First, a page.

First we visited the pyramid of Tenayuca.
Tenayuca was an important settlement in the Valley of Mexico long before the Aztecs arrived in the region. Its temple pyramid was probably begun around 1300. Typical of pre-Hispanic Mexico, later pyramids were built on top of it. Archaeologists have tunneled into the structure and have found that there are six successive layers. By the time that the third pyramid was built, the Aztecs were in control of the region, and the architecture shows strong Aztec influence. The subsequent pyramids built on top were all purely Aztec in style. The latest layer, which is what we see today, was built in 1507.
In the small museum next to the pyramid, there is a model of the pyramid as it may have appeared before the Spanish conquest. The double staircase leads archaeologists to believe that, like the Templo Mayor in the center of Tenochtitlán, the Tenayuca pyramid was crowned with twin temples. One would have been dedicated to Tlaloc, the rain god, and the other to Huitzilopochtli, the god of the sun and of war.
On three sides of the pyramid are 138 carvings of serpents. These carvings would have originally been covered with plaster and painted.
Just a mile or two from Tenayuca was the pre-Hispanic town of Acatitlán... today the parish of Santa Cecilia Acatitlán. Behind the parish church is an amazing sight, a small, but beautifully intact Aztec pyramid. In truth, the pyramid was reconstructed in 1962, and the temple on top was rebuilt based on what is known of Aztec architecture. Still, it is marvelous to come upon this pyramid which transports us back to the days before the Conquest.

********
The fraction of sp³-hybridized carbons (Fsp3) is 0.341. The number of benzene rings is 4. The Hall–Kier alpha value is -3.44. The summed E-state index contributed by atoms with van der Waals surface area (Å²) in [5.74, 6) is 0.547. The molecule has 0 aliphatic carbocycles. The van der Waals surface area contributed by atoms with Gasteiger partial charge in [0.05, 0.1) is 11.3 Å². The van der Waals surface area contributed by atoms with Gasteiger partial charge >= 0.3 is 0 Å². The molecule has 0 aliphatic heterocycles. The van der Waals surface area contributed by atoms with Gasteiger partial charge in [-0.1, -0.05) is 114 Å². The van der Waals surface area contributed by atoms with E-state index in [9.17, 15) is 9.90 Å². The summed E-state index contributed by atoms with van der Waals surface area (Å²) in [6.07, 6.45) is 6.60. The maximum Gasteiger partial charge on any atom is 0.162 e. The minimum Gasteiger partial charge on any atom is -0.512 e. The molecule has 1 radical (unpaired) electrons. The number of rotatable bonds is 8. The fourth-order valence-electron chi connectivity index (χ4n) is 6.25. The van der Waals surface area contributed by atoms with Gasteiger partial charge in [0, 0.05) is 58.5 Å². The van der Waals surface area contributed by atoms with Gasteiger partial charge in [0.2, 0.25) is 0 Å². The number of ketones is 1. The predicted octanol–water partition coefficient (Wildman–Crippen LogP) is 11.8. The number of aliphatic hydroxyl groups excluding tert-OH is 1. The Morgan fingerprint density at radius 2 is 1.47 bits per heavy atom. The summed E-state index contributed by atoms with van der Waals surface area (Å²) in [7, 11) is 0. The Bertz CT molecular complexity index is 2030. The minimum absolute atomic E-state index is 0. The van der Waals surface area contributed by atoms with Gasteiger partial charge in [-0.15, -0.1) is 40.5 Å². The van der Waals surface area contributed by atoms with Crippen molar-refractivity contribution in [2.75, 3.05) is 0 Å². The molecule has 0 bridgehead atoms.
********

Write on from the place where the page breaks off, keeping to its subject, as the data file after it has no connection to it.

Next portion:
Visitors are allowed to climb the steep steps of the pyramid.
At the top of the pyramid human sacrifices were performed. To the left of Alejandro is a sacrificial stone. (I'm not sure if it is original or a replica.) The victim would be held by his arms and legs over the stone. The victim's chest would thus be elevated by the stone, and the priest could cut under the rib cage and remove the heart. To the right of Alejandro is a figure known as a "chac mool". (Due to its deteriorated condition, I suspect that it is an original.) The human heart would have been placed in the bowl of "chac mool" as an offering to the gods. The carving at the edge of the staircase was a brazier upon which incense would have been burned.
These two sites within the urban sprawl of Mexico City are rarely visited by foreign visitors, but they offer a glimpse into the world of the Aztecs.